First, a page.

My nephew Fritzie, at 5 months or so, is in the "oh, hey, I have feet, my feet are cool!" stage of things. He can turn over and do various energetic movements and is now eating a few things other than breast milk, too. And smiles all over the place. Plus he tells you instantly if he has just peed, because he hates marinating in his own fluids and does not wish to do it ever. (Frederick says this is atypical of most infants, but I can't say's I blame him. Fritzie, I mean.) ( An overly-lit picture of him from a couple days ago. )
I went and hung out and was useful occasionally as a second pair of hands to do baby things with, this afternoon. K went to a dentist's appointment, F did some work, and Fritzie hung out with me, and was perfectly cromulent for a bit, but eventually decided he was inconsolable; that's just what babies do, sometimes. Mostly I think he didn't want cereal, he wanted *milk*. So K coming back was a relief to him. (The picture's from our combined birthday celebration a few days ago, though. I enjoy it because he is, to quote Diane DiMassa, playing the cello.)
Also, I met the neighbor's three dogs. Two of them are brother-and-sister golden retrievers, and the third is a Leonberger. (This is, for those who don't know, a ginormous dog which just got its AKC certification in 2010. They originated as a mixture of St. Bernard, Newfoundland, and Great Pyrenees. Yes indeed, they are muckin' huge. Also, kindly.) The neighbor let me come in his yard and give them a thorough scritching, so hopefully in future the (protective of her turf) Leonberger will be good with me wandering by.
Then I went to a Dedham Historical Society lecture on "The Indigenous Peoples of Dedham", which was given by a 2nd year grad student in history (going for a Masters but not a Doctorate), who is very shy and not yet all that good at public speaking (in that I could tell she was holding back panic), but was knocking it *out of the park* in terms of being detailed enough to be useful, but never getting lost in the weeds. She went on about how things were vaguely collaborative in the 1600s, and got worse, and then the semi-genocidal King Phillip's War happened and yeah, not good, to understate.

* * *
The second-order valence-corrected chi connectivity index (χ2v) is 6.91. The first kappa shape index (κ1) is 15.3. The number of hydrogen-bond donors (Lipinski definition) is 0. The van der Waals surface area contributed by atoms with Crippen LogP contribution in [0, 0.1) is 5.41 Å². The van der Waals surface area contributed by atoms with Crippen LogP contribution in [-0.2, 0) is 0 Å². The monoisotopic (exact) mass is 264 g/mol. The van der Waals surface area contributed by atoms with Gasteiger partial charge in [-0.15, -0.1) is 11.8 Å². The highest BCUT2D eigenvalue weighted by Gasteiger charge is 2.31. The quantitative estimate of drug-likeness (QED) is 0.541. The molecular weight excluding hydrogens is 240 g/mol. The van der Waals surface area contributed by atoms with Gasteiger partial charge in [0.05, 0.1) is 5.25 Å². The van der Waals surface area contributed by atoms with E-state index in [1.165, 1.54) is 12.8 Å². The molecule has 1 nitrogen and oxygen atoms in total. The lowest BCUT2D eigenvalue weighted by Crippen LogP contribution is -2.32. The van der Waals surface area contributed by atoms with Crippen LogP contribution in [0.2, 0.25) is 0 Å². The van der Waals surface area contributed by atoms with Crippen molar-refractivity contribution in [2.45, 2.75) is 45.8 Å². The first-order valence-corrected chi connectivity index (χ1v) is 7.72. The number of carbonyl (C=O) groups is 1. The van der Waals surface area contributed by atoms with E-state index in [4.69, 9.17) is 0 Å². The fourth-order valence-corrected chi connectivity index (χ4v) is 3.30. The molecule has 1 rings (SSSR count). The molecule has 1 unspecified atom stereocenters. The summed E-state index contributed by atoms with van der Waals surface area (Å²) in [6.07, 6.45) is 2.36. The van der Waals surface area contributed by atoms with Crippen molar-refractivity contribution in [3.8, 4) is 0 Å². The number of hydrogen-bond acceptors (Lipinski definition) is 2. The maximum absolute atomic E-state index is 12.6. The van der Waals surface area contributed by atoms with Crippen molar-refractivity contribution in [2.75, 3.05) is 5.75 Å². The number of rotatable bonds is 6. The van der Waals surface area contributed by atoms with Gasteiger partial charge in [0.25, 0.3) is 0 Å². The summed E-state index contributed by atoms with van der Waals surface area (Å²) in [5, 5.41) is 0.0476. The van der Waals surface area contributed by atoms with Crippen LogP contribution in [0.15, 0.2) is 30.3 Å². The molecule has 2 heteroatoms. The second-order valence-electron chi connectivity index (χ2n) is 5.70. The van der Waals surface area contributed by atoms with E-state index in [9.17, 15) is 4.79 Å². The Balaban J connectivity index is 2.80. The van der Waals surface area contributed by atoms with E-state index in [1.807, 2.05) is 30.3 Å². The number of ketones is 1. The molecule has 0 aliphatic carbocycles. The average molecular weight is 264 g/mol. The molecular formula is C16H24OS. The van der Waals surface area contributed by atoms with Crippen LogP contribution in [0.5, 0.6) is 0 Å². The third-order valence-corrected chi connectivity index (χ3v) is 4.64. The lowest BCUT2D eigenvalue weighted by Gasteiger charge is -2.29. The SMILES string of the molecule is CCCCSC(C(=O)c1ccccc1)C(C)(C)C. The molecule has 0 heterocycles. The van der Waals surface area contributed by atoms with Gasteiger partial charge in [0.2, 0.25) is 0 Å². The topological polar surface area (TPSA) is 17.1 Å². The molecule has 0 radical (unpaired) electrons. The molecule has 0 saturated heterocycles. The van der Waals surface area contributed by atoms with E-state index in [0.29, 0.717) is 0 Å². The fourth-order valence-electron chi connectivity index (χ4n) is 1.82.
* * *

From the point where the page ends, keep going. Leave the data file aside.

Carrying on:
Factoid I didn't know: Apparently the accepted Dedham wisdom is that there were no indigenous settlements in what-is-now-Dedham itself. (I make that specification because Dedham is now about 10 square miles, but was originally 200+ square miles; their turf went down to the Rhode Island border.) She said that there's archeological evidence of seasonal encampments in the area of what is now Wigwam Pond, and that these encampments were generally just about around where the white settlements were. This makes sense, given that the local tribes did tend to have different wintering and summering locations.
Other factoid: She made sure to note that while there was no battle of King Phillip's War in what-is-now-Dedham, what-is-now-Dedham did serve as the common rendezvous spot for the four local counties. This caused murmuring from the clued-in crowd. (In other words, nope, the town was nothing like blameless.)
I could tell she was going to be The Best when, in the first few minutes of her talk, she made glancing reference to the 2008 struggle to change the Dedham High mascot, which was at the time a stereotypical Native American mascot (subdivision red-faced brave
). She called the mascot, or possibly the people supporting it, "well-intentioned but misguided," and I was like, "Ah, I am in good hands" and relaxed. (Also, in the course of events, she noted that the current state seal
is fairly enh, but the original one is actively awful.
I had no idea.)